Polarization, scattering &absorption of light

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Transcript of Polarization, scattering &absorption of light

POLARIZATION OF LIGHT & ITS APPLICATION

POLARIZATION, SCATTERING AND ABSORPTION OF LIGHT & APPLICATIONBIKASH SAPKOTABachelor of Optometry16th Batch Maharajgunj Medical Campus,Nepal

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Polarization of Light: Types, Methods & Application

Absorption of Light: Types & Application

Scattering of Light: Types & Application

PRESENTATION LAYOUT

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POLARIZATION OF LIGHT

ORDINARY LIGHTElectromagnetic wave Electric field E and magnetic field B are:Perpendicular to each otherIn phaseAlso perpendicular to the direction of propagation

Em waveElectric field vector Magnetic field vector

ORDINARY LIGHTUnpolarized LightContains large no.of atoms producing waves with particular orientation of electric vector EResultant wave: unpolarized wave: superposition of waves vibrating in all possible directions

Transforming unpolarized light into polarized lightRestriction of electric field vector E in a particular plane so that vibration occurs in a single planeCharacteristic of transverse waveLongitudinal waves cant be polarized; direction of their oscillation is along the direction of propagation

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Polarization

Plane of vibration A plane including the direction of light propagation and the direction of electric fieldPlane of polarization The plane perpendicular to the plane of vibration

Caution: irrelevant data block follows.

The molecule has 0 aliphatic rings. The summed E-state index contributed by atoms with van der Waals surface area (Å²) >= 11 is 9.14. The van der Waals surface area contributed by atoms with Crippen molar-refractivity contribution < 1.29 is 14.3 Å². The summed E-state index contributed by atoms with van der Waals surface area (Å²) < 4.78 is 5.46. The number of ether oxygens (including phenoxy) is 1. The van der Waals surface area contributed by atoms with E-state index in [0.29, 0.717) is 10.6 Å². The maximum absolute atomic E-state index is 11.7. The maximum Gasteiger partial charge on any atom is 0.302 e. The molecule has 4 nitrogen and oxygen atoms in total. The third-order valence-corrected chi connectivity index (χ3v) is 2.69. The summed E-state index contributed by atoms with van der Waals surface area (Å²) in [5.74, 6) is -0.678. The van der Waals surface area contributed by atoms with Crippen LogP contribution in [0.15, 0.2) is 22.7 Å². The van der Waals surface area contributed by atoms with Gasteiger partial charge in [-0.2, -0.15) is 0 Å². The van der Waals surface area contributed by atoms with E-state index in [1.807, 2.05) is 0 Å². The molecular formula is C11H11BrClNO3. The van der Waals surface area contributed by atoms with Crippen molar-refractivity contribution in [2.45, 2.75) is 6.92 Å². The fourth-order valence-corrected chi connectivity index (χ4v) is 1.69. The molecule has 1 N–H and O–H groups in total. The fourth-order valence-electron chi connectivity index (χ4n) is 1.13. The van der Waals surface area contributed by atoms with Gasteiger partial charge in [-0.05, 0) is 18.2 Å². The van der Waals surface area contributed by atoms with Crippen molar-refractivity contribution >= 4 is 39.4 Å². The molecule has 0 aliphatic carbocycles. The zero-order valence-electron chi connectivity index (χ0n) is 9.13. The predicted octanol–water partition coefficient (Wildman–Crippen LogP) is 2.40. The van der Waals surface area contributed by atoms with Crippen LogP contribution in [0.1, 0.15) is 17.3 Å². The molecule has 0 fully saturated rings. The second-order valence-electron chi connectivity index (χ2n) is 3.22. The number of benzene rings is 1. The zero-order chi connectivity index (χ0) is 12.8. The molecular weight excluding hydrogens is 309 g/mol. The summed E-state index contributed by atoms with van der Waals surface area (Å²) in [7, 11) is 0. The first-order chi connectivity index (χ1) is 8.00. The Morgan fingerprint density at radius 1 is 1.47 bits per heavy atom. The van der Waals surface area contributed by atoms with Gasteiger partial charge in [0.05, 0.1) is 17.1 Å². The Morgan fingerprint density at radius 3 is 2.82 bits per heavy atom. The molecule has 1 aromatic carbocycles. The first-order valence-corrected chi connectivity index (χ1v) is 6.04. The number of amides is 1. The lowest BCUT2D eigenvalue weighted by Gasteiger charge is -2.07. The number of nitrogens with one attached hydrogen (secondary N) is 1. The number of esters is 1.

Why only electric field vector is considered in polarization and not magnetic field vector Maxwells Equation E=c B c is velocity of light(c=3 108 m/s),very large value E>>>B i.e. Em wave is predominantly an electric wave To change any characteristics of Em wave, including polarization,E should be affected

TYPES OF POLARIZATIONLinear Polarization

Circular Polarization

3. Elliptical Polarization

LINEAR POLARIZATIONPlane polarized waveElectric field vector oscillates along a straight line in one plane

Resultant wave is linear in vertical plane

Superposition of plane polarized waveTwo plane polarized waves are added according to the rules of vector additionResults in a linear, elliptical or circular polarized wave depending on the amplitude and the phase shift between two waves

Resultant wave is linear in 450 plane

Resultant wave is linear in 900 plane

CIRCULAR POLARIZATION Consists of two perpendicular plane Em waves with equal amplitude and 900 phase difference Plane of oscillation rotates around the propagation axis May be right circularly polarized(clockwise) or left circularly polarized(counterclockwise)

ELLIPTICAL POLARIZATIONConsists of two perpendicular waves of unequal amplitude that differ in phase by 900The tip of the resultant electric field vector describes an ellipse in any fixed plane intersecting and normal to the direction of propagationCircular and linear polarization: special cases of elliptical polarization

METHODS OF ACHIEVING POLARIZATIONReflectionScatteringDichroismBirefringence

POLARIZATION BY REFLECTIONUnpolarized light can undergo polarization by reflection off of non metallic surfaces like snow, glassIncident angle is such that angle between reflected and refracted ray is 900Such incident angle is k/a polarizing angle or Brewsters angleReflected ray is linearly polarized parallel to the reflecting surface

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BREWSTERS LAWWhen light is incident at polarizing angle: The tangent of polarizing angle=Refractive index of material i.e, tan = For Sapphire, =1.77 So, =tan-1(1.77)=60.5350 If the angle of incidence is not exactly the Brewsters angle the reflected ray will only be partially polarized

A:no polarizer used

B:vertical polarizer used

C:horizontal polarizer used